So is the party over for Al Gore and the overwhelming majority of scientists who agree the planet is getting hotter, due in part to human activity?
In a NY Times piece on this subject, one scientist shrugged, "The current downturn is not very unusual." The Earth has had other extremely cold winters over the past 20 years, for example in 1988, 1991 and 1998. But a "long-term warming trend" persists.
According to the Times, one cold winter just ain't enough to debunk global warming. "The cool spell in no way undermines the enormous body of evidence pointing to a warming world," according to a consensus among scientists, gathered by the Times.
So what's going on?
In a recent feature at the Christian Science Monitor, they blame a couple of natural phenomena for the recent, brutal winter. First, a La Niña event in the Pacific which causes warm water to concentrate in the western tropics, while colder-than-usual water settles in the east.
Ottawa recently had more than 20 inches of snow in one day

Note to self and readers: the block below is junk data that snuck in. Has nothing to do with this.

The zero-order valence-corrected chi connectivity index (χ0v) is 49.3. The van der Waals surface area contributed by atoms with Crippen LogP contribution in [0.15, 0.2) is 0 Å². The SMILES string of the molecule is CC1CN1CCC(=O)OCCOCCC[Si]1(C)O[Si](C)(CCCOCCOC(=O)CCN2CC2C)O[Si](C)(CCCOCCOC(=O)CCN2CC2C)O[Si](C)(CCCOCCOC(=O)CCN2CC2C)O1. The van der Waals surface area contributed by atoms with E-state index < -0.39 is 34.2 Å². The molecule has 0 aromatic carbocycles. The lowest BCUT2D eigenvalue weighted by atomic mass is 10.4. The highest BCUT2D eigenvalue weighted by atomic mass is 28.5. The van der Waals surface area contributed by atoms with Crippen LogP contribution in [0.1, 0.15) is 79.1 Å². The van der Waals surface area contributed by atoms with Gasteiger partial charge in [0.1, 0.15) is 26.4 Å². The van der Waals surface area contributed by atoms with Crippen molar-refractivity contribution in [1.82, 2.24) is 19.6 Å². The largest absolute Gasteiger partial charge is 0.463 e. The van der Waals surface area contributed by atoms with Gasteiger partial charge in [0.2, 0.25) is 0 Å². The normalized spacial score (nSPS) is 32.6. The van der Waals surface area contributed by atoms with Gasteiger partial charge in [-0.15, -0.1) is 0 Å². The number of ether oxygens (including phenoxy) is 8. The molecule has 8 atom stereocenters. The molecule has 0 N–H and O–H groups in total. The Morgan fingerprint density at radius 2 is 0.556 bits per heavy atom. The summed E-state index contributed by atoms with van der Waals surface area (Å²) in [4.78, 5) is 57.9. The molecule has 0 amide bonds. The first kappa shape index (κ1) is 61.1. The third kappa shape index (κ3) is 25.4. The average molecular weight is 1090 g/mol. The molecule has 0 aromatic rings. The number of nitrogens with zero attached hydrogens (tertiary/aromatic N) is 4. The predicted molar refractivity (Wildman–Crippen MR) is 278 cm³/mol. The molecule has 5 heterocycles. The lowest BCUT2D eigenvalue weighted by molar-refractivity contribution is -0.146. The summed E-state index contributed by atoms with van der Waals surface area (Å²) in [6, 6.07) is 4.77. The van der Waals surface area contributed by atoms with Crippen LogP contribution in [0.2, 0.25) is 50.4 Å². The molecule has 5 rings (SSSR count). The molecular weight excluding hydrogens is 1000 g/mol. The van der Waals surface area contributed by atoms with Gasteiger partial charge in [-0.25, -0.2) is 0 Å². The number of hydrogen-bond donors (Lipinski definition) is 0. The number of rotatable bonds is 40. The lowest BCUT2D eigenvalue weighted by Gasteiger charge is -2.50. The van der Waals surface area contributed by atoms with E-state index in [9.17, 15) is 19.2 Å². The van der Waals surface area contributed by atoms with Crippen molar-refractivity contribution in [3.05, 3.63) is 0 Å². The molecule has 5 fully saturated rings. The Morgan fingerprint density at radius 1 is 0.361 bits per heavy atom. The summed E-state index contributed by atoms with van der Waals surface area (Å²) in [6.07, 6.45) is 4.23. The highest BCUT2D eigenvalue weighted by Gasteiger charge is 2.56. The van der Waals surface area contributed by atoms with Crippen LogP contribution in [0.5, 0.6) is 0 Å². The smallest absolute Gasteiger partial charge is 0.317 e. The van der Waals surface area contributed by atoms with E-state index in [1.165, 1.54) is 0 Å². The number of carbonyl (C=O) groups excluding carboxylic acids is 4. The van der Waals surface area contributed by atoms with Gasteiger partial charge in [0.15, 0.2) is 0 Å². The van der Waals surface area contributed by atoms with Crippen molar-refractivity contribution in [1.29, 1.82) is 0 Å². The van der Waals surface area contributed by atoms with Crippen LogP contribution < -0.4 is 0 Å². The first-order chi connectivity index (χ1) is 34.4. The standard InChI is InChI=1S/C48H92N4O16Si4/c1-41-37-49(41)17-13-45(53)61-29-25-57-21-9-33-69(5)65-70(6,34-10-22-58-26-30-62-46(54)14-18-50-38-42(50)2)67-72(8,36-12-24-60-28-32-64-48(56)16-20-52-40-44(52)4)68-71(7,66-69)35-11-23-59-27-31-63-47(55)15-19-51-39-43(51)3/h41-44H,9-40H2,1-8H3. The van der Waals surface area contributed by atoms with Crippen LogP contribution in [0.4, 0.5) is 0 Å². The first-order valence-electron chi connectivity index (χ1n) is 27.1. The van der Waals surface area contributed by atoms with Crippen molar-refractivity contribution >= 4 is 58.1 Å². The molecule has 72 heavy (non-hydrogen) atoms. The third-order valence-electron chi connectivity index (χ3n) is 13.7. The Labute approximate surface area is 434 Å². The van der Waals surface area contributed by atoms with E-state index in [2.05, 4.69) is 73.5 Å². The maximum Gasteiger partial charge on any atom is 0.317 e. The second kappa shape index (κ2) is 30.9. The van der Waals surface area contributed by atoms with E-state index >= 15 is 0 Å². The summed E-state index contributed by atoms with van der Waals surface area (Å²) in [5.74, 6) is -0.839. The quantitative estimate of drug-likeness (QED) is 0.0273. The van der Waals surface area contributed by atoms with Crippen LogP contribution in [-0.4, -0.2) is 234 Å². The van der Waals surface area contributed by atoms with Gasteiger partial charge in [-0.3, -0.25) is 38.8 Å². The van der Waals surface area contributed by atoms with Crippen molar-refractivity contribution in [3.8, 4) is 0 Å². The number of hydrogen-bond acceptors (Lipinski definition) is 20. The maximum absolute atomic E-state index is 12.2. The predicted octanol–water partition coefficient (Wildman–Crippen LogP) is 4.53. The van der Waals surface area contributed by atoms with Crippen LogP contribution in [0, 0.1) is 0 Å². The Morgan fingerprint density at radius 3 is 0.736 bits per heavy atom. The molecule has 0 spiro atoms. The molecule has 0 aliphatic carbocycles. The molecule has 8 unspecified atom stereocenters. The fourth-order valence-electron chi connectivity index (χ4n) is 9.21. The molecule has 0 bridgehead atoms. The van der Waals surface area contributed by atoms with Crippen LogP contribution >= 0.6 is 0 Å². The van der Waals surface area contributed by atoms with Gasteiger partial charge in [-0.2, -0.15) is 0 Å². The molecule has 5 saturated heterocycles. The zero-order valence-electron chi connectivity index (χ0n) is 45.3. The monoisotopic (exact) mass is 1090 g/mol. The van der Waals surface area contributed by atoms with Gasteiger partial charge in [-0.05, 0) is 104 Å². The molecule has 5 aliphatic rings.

(Photo courtesy of Pound360 Canadian correspondent, The Grizzly)
But La Niña can't be the only factor since, compared to previous La Niña winters, "this winter failed to follow that script," reports the Monitor. Usually, La Niña leaves the US Southwest and Southeast dry. However, this winter, another weather anomaly, the "Madden-Julian Oscillation" is also in play.
The Madden-Julian, from what I gather at the Monitor and Wikipedia's entry on the subject, is a moisture-packed event that persistently circles the globe every couple of months. It appears the Madden-Julian remains a mystery in many ways, but explains the unusual La Niña this year.
Combined, the Madden-Julian and La Niña seem to better explain this year's extreme winter better than a sudden end to global warming.